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Empathy, what's that?



I don’t know about the rest of you ladies, but whenever my husband — or anyone else in my family for that matter — gets sick with a stomach virus or the flu or a common cold, I’m about as empathetic as a five-pound bag of potatoes. 

When my husband Chris gets sick I’m okay with it for about three hours, but any discomfort he may have that lasts longer than that is apt to start my eyes to rolling. I don’t have any idea why I do this, and, while I’m doing it, I actually realize how mean it is. And I keep right on doing it. 

People my age typically try to work on their problem areas, trying to curb some of their bad habits. Instead, when Chris gets sick I tend NOT to be nice to him. This time it has taken me five days to bring him a glass of ice water or to offer to open a can of soup for him. I’ve watched him go through a giant box of Kleenex, and three rolls of toilet paper after he ran out of the Kleenex. Did I offer to go to the store for more tissues? No. Did I offer to make him some hot tea? No. Did I roll my eyes and ask him to please pick up the tissue he dropped on the floor? Yes. Did I secretly calculate just how many rolls he was using, cutting into my enormous toilet paper supply? Yes. I’m not proud of this.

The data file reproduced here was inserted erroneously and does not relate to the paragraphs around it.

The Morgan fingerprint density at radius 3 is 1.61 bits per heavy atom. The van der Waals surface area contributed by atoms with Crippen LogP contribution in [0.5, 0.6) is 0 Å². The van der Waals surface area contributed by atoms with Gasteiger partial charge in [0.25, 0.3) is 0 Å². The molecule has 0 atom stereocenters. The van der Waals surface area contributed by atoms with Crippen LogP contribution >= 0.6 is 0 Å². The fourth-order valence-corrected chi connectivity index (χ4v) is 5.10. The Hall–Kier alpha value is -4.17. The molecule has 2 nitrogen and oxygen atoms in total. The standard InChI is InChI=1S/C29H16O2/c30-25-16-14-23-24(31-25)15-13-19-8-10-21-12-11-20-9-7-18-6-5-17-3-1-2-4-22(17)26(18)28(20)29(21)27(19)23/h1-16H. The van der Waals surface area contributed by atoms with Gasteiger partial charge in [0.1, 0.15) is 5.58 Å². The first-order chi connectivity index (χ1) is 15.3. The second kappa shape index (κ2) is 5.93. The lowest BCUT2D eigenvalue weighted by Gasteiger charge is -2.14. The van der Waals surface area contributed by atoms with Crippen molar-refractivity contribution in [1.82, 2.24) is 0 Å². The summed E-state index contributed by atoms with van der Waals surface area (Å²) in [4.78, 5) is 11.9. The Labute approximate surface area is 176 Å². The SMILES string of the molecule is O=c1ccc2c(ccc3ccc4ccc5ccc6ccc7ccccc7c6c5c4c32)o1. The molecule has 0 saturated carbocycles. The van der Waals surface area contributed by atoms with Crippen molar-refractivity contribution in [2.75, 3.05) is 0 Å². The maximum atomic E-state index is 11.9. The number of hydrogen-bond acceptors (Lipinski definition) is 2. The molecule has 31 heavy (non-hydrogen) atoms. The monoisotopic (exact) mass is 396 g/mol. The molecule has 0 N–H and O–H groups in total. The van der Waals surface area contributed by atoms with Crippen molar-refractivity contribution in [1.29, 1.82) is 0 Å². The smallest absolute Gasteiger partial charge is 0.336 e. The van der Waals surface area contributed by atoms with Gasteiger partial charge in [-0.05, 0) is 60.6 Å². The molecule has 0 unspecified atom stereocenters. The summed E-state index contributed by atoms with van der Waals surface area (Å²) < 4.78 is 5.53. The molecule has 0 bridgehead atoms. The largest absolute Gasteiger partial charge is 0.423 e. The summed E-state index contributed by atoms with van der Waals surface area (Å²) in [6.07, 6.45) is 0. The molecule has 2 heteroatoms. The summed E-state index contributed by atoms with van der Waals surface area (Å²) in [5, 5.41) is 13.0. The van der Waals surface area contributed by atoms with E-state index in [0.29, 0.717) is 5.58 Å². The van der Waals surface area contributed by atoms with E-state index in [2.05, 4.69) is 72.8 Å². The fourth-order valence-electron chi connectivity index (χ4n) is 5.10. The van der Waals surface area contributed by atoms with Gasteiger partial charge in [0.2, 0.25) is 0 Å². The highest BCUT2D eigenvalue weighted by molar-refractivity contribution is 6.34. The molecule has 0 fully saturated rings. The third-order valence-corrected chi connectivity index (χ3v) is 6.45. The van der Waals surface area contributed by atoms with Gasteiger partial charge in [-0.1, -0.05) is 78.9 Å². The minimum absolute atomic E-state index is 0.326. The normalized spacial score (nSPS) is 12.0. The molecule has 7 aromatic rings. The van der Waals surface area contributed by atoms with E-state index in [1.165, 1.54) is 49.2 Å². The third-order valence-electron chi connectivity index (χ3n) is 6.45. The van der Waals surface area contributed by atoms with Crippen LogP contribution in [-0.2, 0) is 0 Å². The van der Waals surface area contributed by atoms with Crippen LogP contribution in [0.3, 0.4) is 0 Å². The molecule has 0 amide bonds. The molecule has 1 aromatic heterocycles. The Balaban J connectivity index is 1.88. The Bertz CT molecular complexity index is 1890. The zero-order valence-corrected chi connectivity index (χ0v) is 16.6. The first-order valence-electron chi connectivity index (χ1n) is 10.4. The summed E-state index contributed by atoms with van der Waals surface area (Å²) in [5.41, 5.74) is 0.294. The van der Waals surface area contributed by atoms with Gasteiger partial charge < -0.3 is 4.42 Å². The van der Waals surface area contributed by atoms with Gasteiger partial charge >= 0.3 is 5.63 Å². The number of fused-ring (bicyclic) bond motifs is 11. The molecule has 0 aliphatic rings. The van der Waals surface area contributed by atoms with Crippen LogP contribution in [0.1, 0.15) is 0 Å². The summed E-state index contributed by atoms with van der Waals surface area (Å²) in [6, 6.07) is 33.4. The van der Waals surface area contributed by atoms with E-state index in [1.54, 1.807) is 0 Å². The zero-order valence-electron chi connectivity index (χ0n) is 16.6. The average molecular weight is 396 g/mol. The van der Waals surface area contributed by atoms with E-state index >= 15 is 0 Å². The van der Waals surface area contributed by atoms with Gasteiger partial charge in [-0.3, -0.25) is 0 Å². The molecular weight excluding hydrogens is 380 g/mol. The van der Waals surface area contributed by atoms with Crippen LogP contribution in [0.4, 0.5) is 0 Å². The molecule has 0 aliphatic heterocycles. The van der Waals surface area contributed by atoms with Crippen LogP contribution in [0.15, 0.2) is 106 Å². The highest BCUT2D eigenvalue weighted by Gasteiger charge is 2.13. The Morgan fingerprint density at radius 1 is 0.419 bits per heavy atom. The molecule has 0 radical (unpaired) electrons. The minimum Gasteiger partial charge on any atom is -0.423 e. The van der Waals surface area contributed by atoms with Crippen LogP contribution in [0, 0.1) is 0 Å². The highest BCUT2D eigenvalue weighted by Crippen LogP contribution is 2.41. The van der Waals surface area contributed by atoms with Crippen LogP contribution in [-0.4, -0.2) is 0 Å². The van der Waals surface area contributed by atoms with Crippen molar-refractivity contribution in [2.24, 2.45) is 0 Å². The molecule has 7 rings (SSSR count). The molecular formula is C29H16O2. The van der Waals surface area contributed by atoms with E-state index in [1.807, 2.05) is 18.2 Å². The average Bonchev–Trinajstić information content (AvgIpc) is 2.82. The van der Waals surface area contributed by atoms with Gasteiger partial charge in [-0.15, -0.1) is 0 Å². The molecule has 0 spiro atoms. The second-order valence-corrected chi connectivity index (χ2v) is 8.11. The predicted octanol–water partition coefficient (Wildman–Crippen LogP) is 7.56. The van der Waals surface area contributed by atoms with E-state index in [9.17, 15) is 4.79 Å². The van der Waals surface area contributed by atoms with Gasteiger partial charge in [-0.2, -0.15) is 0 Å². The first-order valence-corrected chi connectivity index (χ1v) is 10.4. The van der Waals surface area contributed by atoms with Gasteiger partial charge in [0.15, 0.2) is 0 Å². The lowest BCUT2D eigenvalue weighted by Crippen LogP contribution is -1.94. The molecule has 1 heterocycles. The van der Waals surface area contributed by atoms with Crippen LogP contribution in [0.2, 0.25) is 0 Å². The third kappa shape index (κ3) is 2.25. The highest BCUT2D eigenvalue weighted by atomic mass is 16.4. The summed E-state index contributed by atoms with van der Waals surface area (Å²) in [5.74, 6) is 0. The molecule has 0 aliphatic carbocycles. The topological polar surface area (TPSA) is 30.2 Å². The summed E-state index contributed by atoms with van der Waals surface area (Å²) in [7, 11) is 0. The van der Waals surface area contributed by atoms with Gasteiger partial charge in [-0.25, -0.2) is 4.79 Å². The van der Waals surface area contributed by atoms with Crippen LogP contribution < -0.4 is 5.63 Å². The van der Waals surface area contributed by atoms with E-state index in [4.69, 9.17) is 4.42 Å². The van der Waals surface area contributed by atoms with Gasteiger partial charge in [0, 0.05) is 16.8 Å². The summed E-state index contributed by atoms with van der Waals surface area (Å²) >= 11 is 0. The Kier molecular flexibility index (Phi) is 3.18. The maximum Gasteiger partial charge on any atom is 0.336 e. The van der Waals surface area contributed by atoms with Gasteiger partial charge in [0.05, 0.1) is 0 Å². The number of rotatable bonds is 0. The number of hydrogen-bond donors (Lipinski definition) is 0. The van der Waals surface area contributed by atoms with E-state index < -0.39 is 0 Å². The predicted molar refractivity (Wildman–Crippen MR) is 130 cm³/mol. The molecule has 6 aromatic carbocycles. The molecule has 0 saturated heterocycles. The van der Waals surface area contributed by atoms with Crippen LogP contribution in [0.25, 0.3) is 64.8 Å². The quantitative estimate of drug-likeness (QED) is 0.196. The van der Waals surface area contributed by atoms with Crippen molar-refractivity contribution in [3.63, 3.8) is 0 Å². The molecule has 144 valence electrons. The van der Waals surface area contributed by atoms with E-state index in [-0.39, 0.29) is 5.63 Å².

My ambivalence towards Chris’s cold may be partly due to the fact that I’m jealous that he’s home while I’m having sciatica spasms every time I bend down to put a book on the bottom shelf at the library where I work. If I had any sense at all I’d enroll in some old lady yoga class. For some reason I fancy myself above stretching. I like to pretend the extra 50 pounds I’m  carrying around are fine just where they are, and they definitely do not keep me from being 100 percent. On the contrary, the extra 50 is still less than that 67-pound bag of fat that Oprah wheeled out on stage in that Radio Flyer a while back. I’d never let it get to 67 pounds, please, that’s way too fat. 

All week long, every time Chris blows his nose I’m thinking, “What the hell? When’s this going to stop? Can a person make himself sneeze? That’s it, I bet he’s doing this on purpose.” 

Who thinks this way? Taking every single crappy thing that happens in the universe as a personal affront is sort of my hallmark. Sometimes I secretly cry at those UNICEF commercials and yet I ask my own husband when he thinks he might wrap up this cold nonsense, because I’m so over it.

You know karma is out there, and it’s only a matter of time before it comes back around and bites me in the ass. 

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